by March 1, 2005 0 comments

Mambo is one of the most widely used open-source CMS (Content Management System). A CMS is a software that enables you to add and/or manipulate content of a website. Mambo has been designed, keeping non-technical novice users in mind. It has a very easy-to-use Web interface for publishing content online. Mambo can prove to be useful for small scale Netepreneurs and large-scale businesses alike. It can also be treated as a personal blog by individuals who always wanted to make their presence felt online by having a personal website.

The software is bundled with a fully functional website and has various components such as Community Forums, Media Galleries, Calendars and Skins which can be added on effortlessly. It’s released under GNU/GPL (General Public License); which in simpler words means it’s free to be used by anyone. In this article, we’ll talk about how to set up Mambo and how to use it. But before that, let’s look at some of the benefits this software offers.

The benefits
Mambo stands out as unique compared to other open-source Content Management Systems available such as PostNuke and PHP Nuke. While all others have websites that tend to look strikingly similar to each other, websites running Mambo look incommensurable. For one, Mambo enables a website to generate URLs that are search-engine friendly. For instance, while many CMS tend to use session, catalog, and component ids to make the URL fairly complex, Mambo uses relatively simpler URLs. This makes it easier for search engines to index the same. It also has the ability to create and maintain hierarchical user access groups. This allows the content to go through a series of hierarchical approvals as well. Web pages get cached, which decreases the page load time and enhances over all performance of the website.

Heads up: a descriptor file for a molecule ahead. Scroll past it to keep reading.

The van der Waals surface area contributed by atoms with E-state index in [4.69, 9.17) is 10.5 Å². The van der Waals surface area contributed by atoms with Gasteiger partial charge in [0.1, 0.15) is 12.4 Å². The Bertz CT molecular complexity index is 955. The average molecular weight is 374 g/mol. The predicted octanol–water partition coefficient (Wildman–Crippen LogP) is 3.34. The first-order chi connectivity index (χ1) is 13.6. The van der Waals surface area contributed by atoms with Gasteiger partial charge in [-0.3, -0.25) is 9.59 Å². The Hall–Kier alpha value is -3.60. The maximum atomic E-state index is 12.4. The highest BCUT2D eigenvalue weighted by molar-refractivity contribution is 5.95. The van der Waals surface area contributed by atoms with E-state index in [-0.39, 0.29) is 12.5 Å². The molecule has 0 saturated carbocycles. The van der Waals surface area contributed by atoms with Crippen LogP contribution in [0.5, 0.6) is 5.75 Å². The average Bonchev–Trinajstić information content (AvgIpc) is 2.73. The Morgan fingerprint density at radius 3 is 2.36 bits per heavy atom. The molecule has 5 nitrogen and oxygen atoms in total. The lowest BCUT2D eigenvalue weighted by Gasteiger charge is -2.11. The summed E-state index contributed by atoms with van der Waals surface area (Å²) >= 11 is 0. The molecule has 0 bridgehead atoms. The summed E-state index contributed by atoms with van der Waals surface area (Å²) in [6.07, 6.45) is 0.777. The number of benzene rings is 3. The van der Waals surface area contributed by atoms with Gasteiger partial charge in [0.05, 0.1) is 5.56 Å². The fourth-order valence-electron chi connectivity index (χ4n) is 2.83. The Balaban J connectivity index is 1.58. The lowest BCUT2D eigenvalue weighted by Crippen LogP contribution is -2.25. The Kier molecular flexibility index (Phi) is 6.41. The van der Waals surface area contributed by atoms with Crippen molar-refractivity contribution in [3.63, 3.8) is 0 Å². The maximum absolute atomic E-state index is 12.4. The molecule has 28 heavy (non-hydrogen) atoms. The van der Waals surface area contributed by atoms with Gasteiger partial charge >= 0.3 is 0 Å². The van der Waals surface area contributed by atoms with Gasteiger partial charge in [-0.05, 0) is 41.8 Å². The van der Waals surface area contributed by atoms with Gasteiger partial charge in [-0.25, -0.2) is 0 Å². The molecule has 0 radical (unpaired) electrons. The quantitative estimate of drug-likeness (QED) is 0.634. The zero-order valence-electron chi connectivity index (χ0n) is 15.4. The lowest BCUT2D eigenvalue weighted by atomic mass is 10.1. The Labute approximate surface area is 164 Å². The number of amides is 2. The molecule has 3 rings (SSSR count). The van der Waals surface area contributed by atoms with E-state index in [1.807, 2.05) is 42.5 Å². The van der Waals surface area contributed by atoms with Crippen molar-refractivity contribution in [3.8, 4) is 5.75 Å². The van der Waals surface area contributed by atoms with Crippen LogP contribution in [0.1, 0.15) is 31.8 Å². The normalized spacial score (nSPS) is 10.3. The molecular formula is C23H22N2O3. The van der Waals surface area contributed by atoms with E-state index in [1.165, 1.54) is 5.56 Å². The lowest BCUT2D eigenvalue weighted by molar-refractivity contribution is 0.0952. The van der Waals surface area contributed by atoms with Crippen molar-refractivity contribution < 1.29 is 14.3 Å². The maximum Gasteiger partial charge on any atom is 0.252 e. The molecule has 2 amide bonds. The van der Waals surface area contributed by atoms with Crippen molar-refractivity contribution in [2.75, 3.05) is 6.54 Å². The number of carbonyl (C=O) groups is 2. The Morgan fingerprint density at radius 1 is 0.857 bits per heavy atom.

Direct Hit!
USP: Devised keeping non-technical persons in the mind

Mambo also incorporates all other basic features such as multiple WYSIWYG (What You See Is What You Get) Editors, Statistics, Localization, Content Syndication and Polls, which can be brought into play using the included uncomplicated administration control panel.

The good thing about Mambo is that it can be installed on a variety of platforms, including Linux, FreeBSD, Mac OS X and Win NT/2000/XP. All you need is Apache, MySQL & PHP (4.1.2 and higher) running on these platforms. At the server end you need to have PHP compiled with support to MySQL and Zlib. We’ve thoroughly tested Mambo on Linux as well as Windows and found it very easy to set up and run on both. In this article, we’ve installed it on Win 2000 with the rest of the components we just mentioned.

Mambo installation
Download the latest stable version of Mambo Open Server from
It’s only around 1.5 MB. After unzipping the downloaded file, upload it to the home directory of your website. Once this is done, you have to point your Web browser to the URL where you have uploaded these files. For instance, if you’ve created a directory called ‘mambo’ on your Web server with IP address, then use the URL ‘’ to access it. From here, the Web-based step-by-step installer will do the rest of the installation. Firstly, the installer will conduct a pre-installation test which checks environment, files and directory permission settings. Then it proceeds to license agreement, which you have to accept to proceed. The next step involves MySQL data -base configuration, followed by assignment of the name for your website. Next is the confirmation of the site URL, absolute path and setting up of admin e-mail and password. You’ll now be prompted to delete the folder you just ran the installer from before running Mambo.

The administration page of Mambo, from where you can add users, create different sections for your content, and more

Mambo has a intuitive administration interface by which you can comfortably configure and manage the content of your website. The main page of the admin control panel has icons for components that you would use more often than not. On the same page you will find a top navigation toolbar which lets you manage all other components of your website.

The first thing to do to use Mambo is to have your users ready with their content. Users can either register on their own with the Mambo website, or the administrator can add them from the administration panel. The administrator can create different user groups to manage different types of content. All user management is done from the ‘Site’ menu on the administration panel and content management can be done from the ‘Content’ menu.

Home page of a deployed Mambo wesite

So go ahead and play around with Mambo and get a feel of it. We’ll be back next month to tell you how to roll out a real life content management project.

Binesh Kutty

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